Tuesday, July 01, 2014
JERSEY BOYS (Clint Eastwood, 2014)
The final scene of JERSEY BOYS is engineered to rouse viewers from their seats to applaud. At a live show it would certainly accomplish the task. The film’s version of a curtain call overflows with joy and energy and sends the audience home on a high note. The question it raises, though, is why the rest of director Clint Eastwood’s muted adaptation of the Broadway musical fails to possess the same liveliness in everything leading up to it. He takes a gaudy showbiz tale and turns it into something visually and dramatically drab.
The story of Frankie Valli and The Four Seasons begins in 1951 in Belleville, New Jersey. Tommy DeVito (Vincent Piazza) explains that the army, the mob, or fame were the options for getting out of the working class neighborhood at the time. While Tommy has a musical group with his brother Nick (Johnny Cannizzaro) that they hope could lead them down the third path, they seem most likely to succeed through criminal endeavors. Tommy and Nick spend separate stints in prison, but when they regroup, they add a secret weapon to their act in their friend Frankie (John Lloyd Young), whose falsetto voice gives them a unique sound.
Through the years the lineup changes more. Tommy’s brother is out, and Nick Massi (Michael Lomenda) is in as bassist. There’s dissension in the ranks when it comes time to decide if Bob Gaudio (Erich Bergen), who already has written the hit song “Short Shorts”, should be made a member of the group currently known as The Four Lovers. Bob can write, play, and sing and has business savvy. He wants an equal share in the group. Tommy resists but gives in when Frankie threatens to leave if Bob isn’t accepted on his terms. They shop demos with little success before landing a contract that, to their chagrin, limits them to being backup singers. It’s not until producer Bob Crewe (Mike Doyle) hears them sing “Sherry” that the guys, now known as The Four Seasons, break through on their own.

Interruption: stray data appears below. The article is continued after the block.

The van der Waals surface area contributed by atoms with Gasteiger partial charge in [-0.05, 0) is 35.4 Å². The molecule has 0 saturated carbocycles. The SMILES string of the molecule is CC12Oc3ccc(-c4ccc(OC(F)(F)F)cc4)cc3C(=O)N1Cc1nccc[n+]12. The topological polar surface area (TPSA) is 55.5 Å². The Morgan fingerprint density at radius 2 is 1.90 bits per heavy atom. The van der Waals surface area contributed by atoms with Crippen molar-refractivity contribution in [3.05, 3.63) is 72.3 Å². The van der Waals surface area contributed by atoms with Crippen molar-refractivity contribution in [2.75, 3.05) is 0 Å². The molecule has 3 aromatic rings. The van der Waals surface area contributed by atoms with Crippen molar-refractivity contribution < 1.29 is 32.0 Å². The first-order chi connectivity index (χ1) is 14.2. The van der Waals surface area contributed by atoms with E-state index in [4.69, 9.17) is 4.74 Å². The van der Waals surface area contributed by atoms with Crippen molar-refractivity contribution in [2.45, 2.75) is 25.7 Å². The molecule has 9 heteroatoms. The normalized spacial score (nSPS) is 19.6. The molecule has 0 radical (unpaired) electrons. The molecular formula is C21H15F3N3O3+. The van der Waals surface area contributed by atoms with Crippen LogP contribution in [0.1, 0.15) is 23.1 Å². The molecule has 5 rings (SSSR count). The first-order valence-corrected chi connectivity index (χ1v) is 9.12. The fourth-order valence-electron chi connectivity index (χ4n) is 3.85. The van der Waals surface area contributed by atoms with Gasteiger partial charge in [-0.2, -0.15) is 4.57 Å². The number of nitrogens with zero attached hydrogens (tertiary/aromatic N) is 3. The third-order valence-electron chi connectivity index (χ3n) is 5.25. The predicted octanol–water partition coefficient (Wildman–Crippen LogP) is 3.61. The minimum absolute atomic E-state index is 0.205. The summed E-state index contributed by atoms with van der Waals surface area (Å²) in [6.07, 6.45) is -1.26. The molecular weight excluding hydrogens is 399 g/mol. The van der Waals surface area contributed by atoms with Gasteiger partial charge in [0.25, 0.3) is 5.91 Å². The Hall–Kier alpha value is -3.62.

The vitality of the music and the characters’ youthful vim and vigor call for a treatment less restrained than what Eastwood gives the material. For a film about young guys seeking to make their marks in a competitive industry, JERSEY BOYS summons all the feistiness of a comatose patient. The peppy, timeless songs bridge the slow patches but can’t make up for the film’s lethargy. Eastwood’s master shot approach seems solely functional, as though capturing what’s on the page and the act of reminiscing are sufficient. It’s a film that asks if you remember when and, upon receiving an affirmative answer, stops the conversation thinking that there’s nothing else to say. While JERSEY BOYS depicts another era, the time compression and lack of markers set it adrift in vague nostalgia of the 1950s and ‘60s without any sense of how The Four Seasons fit into the changing world.
Eastwood is an accomplished director in his own right, but his tepid take on JERSEY BOYS makes one wonder what Martin Scorsese might have done instead. There’s no question that the setting, pop music, and tough guys, including an underutilized Christopher Walken as a local mob boss who takes care of problems for the boys when they get in fixes, are well-suited to Scorsese and his filmography. More importantly in this instance, Scorsese still makes films like a whippersnapper even if he isn’t one. Eastwood’s version of JERSEY BOYS is mounted like a respectful but emotionally distant museum piece. It even looks like a black-and-white film that’s been tinted in an attempt to freshen it up.